I had the opportunity to work on an abandoned project of a Honda CB 350 rebuild, and turned it into a Café Racer. With a frame, an engine and a box of parts, I started off rebuilding the old girl in the way they used to, back in the good old days.
Using the same philosophy as in the sixties, I rebuilt the bike from the ground up, voluntarily omitting useless (and sometimes heavy) parts.
Luckily for me, a period correct Honda Racing fiberglass racing tank was made available. I had it repainted in a very pure silver, to make a contrast with the black frame. The seat is based on a polyester shape, padded with recycled rubber. For added seating comfort, I « borrowed » the yoga mat of my significant other, cutting it to size and doubling up layers. Topping it off is a skai cover, made by the expert hands of my mother and her sewing machine.
The front fork comes off a CB500, with 35mm tubes. Once I had them on the bench, I took the opportunity to recondition them with new oil and dust seals, renewing the fluid in the process. Also, they have been carefully polished, making them shine anew. Both wheels have been powder coated in gloss black, and laced with new spokes. At a classic motorcycle jumble, I was lucky enough to find some period Dunstall bracelets, and thought that BSA clutch and brake levers did the trick, among a Triumph Bonneville throttle, wrapped in simple yet beautiful Beston grips.
The frame had to be modified as well, in order to fit the seat and the rear sets. I welded small brackets in place after measuring the adequate position so that your boots wont melt on the ‘Dunstall replica’ exhaust. The top of the frame, at the rear end, has been heavily reinforced to limit flexing movement. It is now solid as a rock. I have intentionally left the original indicator mounting holes in that part of the frame, because they are very convenient for strapping the old girl down to a trailer. You never know when you might have to load her up to go for a track day.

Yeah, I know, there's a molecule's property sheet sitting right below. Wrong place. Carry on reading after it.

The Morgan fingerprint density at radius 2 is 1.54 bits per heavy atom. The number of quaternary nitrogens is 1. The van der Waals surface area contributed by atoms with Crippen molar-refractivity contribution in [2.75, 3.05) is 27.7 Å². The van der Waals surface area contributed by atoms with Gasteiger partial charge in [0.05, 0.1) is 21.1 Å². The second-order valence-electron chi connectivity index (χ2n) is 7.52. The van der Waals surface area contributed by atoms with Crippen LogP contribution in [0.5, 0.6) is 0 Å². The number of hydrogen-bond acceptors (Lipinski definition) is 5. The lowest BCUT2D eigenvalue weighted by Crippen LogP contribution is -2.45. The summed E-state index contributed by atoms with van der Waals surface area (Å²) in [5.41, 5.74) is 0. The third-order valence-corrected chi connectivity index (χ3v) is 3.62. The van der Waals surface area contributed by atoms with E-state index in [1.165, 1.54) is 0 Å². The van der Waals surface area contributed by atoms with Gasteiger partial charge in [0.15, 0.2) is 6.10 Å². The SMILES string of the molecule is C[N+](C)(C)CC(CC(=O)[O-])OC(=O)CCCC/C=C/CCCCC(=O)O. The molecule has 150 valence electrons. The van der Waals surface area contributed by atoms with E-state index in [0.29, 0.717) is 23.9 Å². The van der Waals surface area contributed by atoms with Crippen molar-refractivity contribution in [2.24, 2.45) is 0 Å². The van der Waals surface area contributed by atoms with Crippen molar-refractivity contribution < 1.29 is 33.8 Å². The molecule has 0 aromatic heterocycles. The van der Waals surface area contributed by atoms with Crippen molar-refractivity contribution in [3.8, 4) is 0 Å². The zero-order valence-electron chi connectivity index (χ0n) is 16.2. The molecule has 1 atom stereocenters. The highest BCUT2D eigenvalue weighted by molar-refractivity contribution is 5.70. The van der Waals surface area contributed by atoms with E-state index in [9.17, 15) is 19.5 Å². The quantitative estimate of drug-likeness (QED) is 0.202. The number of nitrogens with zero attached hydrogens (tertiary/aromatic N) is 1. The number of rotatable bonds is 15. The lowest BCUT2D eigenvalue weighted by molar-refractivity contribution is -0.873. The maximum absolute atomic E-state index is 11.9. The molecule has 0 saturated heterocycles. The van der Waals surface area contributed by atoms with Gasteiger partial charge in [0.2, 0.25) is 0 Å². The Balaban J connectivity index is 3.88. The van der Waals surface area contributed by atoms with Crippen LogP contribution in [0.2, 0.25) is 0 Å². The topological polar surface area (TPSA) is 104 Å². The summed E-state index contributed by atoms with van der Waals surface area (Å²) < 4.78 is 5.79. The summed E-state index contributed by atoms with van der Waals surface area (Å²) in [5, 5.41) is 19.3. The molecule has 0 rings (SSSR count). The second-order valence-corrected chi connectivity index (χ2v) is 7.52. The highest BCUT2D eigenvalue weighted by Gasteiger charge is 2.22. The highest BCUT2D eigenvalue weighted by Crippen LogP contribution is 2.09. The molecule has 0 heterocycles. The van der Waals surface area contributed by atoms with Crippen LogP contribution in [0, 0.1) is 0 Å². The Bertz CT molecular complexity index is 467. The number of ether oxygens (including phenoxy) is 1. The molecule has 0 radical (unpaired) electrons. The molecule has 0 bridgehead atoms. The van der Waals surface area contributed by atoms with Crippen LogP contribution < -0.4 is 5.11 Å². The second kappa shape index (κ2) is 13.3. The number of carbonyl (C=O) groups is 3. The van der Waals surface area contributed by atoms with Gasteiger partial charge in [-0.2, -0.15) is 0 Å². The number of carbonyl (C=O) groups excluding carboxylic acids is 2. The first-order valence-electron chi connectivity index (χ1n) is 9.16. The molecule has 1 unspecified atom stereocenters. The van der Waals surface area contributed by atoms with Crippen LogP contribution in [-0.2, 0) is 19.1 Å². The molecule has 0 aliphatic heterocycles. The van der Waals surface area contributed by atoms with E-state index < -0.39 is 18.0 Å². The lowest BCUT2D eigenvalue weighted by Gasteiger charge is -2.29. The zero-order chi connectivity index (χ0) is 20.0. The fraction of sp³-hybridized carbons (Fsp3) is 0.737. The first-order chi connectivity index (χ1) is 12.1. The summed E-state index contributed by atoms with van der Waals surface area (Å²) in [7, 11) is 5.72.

The engine has received a full check up and service, and has been set up per factory standards. The starter motor has been deleted, for obvious weight saving reasons, but also because who needs an electrical starter? I prefer the manner of finding the compression stroke and using mechanical force to get it going.
Electrically, it is as basic as you can get. The battery has been deleted as well, because it is cumbersome and heavy, and sits right in the middle of the frame, where you can now only find transparent fuel lines and a glass fuel filter. A modern voltage regulator is all that is needed to transform outgoing current from the alternator into a useful source of power.
The exhausts have been wrapped in special heat resistant, copper powder textile. This serves a useful purpose, other than just looking nice. What it does, is keep the exhaust temperature constant. In turn, the gases flow evenly and produce higher torque, especially low in the revs. It comes in handy mainly when the flag drops. The soundtrack is provided by a new Dunstall replica « silencer », as they call it. It only silences just a bit… It is sometimes more important to be heard before you are seen, especially in traffic. The carbs breathe through cone shaped gauze filters. It also adds a little torque, and especially, it produces that raucous breathing sound.
I have named this creation simply by my name: McEvoy. It is a tribute to my great great uncle, who built and raced motorcycles in the late twenties. I promise, this is only the first of more to come.
The legend lives on.
The bike has been sold at « Retromoteurs 2016″ in Ciney, and is now being cherished among a collection of exceptional and rare motorcycles.